BLUE is the uniting theme for all of the artists we explore.
This page is designed to inspire and inform you.
It contains images of a diverse mix of artworks from different cultures and times.
The artists here have all explore different materials and techniques, aesthetic qualities, styles and ideas.
Blue has no dimensions, it is beyond dimensions, whereas the other colours are not… …All colours arouse specific associative ideas, psychologically material or tangible, while blue suggests at most the sea and sky, and they, after all, are in actual, visible nature what is most abstract – Yves Klein
For Klein monochrome painting was also an “open window to freedom,” and blue held the power to reveal the indefinable, the unknown.
Yves Klein, IKB 191, 1962.
Do you think about blue? We are awash in it: the skies above us, the seas beneath us, which has everything to do with light of course, but it’s paradoxically rare in nature. Cultivating blue roses and tulips is a horticultural grail which promises fame and reward.
Blue marks merit and distinction: cordon bleu, blue chip, blue blood.
Blue diamonds are very valuable and lapis lazuli was once prized above diamonds.
The old masters used ultramarine to paint the robes of revered subjects like the Madonna and Christ and the more saturated the colour, the greater its symbolical and actual value since ultramarine was made from ground lapis lazuli (semi-precious stone).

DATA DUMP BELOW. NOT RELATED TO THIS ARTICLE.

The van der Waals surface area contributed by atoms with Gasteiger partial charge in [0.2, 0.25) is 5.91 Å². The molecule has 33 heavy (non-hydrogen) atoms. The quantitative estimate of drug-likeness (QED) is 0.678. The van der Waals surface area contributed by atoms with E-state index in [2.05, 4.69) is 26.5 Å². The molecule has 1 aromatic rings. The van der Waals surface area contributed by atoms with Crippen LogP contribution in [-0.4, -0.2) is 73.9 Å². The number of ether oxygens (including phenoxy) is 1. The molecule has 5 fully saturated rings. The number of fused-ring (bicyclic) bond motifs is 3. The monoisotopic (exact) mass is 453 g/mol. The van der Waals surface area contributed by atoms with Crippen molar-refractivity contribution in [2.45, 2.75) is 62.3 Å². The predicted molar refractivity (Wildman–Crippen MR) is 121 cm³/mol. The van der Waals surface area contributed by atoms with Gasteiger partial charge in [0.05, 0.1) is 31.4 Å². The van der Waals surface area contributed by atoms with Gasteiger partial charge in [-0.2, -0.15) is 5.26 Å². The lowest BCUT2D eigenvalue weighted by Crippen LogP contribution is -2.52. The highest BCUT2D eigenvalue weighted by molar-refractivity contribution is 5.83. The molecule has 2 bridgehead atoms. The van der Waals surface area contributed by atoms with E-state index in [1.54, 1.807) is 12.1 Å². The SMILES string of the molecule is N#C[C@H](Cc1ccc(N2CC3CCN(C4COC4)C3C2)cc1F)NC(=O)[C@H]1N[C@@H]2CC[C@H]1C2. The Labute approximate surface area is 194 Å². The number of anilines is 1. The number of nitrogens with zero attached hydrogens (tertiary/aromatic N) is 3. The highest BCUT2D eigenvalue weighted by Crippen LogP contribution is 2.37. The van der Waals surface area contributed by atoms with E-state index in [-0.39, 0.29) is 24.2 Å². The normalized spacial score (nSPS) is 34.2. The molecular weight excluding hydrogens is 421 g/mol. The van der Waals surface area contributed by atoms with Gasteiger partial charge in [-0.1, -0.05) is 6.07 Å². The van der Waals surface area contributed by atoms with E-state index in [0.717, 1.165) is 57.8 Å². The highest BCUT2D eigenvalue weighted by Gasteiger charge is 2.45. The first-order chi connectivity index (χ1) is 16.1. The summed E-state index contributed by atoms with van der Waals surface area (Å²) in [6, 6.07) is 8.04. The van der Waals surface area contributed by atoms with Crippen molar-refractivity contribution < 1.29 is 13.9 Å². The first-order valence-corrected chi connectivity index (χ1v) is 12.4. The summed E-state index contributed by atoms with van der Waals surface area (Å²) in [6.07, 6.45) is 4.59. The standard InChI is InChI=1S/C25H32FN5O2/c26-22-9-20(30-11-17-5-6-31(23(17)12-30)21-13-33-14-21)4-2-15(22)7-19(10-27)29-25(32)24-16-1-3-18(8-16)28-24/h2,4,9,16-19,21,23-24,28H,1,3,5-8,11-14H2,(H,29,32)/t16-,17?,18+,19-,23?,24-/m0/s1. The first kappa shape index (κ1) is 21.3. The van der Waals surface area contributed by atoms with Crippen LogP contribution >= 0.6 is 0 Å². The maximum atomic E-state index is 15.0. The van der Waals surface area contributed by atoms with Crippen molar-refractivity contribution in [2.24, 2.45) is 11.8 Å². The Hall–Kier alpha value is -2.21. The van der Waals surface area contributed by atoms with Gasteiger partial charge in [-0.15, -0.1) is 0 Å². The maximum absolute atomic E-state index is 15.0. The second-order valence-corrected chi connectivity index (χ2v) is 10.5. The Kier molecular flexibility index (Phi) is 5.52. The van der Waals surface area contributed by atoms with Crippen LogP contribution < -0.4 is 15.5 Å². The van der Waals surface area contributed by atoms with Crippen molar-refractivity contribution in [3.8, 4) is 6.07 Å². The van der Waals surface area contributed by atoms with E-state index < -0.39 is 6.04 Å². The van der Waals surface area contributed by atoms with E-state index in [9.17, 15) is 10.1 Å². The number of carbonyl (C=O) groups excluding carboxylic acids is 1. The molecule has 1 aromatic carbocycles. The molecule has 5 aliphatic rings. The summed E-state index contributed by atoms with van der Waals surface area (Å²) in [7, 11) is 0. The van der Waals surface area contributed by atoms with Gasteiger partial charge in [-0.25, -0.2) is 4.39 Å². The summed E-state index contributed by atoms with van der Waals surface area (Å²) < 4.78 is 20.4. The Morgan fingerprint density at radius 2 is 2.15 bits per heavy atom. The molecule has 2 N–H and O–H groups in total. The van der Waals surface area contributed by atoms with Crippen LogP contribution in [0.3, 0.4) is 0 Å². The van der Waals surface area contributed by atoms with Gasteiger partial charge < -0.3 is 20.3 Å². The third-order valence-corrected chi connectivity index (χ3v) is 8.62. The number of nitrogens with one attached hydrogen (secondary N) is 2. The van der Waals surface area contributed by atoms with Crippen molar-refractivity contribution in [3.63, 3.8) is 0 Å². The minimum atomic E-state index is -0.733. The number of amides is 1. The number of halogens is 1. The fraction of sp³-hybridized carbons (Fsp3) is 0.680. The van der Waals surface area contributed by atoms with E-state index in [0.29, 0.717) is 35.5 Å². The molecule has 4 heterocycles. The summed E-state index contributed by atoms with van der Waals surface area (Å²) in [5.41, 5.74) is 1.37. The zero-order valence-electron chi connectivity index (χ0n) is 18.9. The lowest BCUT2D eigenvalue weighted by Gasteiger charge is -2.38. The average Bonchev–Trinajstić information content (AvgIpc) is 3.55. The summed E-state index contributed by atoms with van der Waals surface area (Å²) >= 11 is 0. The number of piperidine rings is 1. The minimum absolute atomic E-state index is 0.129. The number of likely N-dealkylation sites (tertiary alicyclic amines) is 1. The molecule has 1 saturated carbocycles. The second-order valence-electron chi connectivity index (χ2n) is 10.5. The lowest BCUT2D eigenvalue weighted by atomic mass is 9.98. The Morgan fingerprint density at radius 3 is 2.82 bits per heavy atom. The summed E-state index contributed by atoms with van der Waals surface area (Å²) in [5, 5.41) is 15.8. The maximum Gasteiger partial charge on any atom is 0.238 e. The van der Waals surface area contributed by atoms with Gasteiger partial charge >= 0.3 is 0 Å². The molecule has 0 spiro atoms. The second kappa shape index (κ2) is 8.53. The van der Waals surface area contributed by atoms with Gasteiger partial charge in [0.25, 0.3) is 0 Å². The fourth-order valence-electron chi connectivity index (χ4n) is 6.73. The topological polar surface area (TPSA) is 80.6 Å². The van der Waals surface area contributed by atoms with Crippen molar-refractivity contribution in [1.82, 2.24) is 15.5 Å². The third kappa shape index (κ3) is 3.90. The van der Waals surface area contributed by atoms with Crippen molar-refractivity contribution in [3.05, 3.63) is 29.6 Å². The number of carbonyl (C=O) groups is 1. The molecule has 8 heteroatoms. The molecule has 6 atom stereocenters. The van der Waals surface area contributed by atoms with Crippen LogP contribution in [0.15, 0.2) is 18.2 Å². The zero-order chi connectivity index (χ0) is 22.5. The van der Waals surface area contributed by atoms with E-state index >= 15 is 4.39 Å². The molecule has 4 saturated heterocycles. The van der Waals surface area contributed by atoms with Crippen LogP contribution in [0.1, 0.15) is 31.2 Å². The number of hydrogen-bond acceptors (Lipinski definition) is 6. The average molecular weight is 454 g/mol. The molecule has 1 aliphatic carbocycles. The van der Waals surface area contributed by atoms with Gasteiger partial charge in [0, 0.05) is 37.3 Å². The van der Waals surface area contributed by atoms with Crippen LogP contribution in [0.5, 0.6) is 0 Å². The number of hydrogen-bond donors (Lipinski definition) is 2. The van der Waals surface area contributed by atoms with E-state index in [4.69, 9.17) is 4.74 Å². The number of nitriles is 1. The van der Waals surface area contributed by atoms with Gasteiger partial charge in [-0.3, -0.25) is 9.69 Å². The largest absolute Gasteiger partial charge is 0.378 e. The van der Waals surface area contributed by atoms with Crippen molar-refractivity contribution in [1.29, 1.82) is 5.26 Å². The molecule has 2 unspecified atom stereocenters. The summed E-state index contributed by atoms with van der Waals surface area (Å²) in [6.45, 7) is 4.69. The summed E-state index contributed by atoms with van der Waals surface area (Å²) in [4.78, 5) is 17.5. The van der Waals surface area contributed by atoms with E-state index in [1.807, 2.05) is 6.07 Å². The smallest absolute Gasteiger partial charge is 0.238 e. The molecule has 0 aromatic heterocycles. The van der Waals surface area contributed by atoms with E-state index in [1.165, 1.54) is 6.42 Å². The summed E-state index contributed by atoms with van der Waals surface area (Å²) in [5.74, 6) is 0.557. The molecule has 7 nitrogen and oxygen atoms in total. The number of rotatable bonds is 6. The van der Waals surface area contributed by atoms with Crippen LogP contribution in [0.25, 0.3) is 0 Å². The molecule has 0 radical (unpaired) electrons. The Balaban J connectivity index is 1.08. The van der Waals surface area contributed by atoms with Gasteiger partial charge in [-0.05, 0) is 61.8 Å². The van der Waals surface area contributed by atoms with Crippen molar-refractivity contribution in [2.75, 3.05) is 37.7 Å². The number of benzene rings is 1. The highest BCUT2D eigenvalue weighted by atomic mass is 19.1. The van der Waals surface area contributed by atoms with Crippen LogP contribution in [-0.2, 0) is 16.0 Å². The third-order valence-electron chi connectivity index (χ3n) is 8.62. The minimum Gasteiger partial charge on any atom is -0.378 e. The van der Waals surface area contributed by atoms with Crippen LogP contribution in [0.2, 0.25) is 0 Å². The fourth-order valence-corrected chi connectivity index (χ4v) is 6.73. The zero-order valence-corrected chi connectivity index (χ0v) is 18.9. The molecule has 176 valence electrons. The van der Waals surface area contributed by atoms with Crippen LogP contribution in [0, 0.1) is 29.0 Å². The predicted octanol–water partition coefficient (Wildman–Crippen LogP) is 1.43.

Picasso, Chagall, Anish Kapoor, Jeff Koons, Joseph Beuys, Damien Hirst, Brett Whitley, Bridget Riley and Yves Klein have all used blue with striking effect.
For Kapoor “…blue reinforces a sense of freedom… The immense inspires us all. Eyes wide open if you like.”
Anish Kapoor, Void (#13) 1991-92, Fibreglass and pigment, 161 (diam.) x 120cm
Mystics hold that seeing a tiny blue light in meditation is to experience the goal of human life. The throat chakra, symbolising communication, is blue, and the third eye chakra referred to as the gate which leads to higher consciousness, is indigo.
The medicine Buddha is translucent blue and certain Hindu gods have blue skins as do the guys from Avatar.
A little known fact about blue is that it works as an appetite suppressant. Unlike reds and yellows which can stimulate hunger, blue (a rarely occurring color in food) works in the opposite fashion, curbing the desire to eat.
When the color blue is used as the main skin tone in figurative paintings (like Picasso did during his famous blue period) it does impart an unnaturally cold and lifeless effect to human features, which can be unnerving (like the lovely lady below)
Pablo Picasso, La Celestina/The Woman with One Eye, Oil on canvas, 1904
In short, the Smurfs are great company… and if you’re feeling blue, there is nothing like a shot of Yves Klein (even on your computer screen) to pick you up!
5 Shades of blue:
For some more blue looking have a look at this blog:http://whitecubediaries.wordpress.com/2013/03/21/roses-are-red-art-is-blue/#comments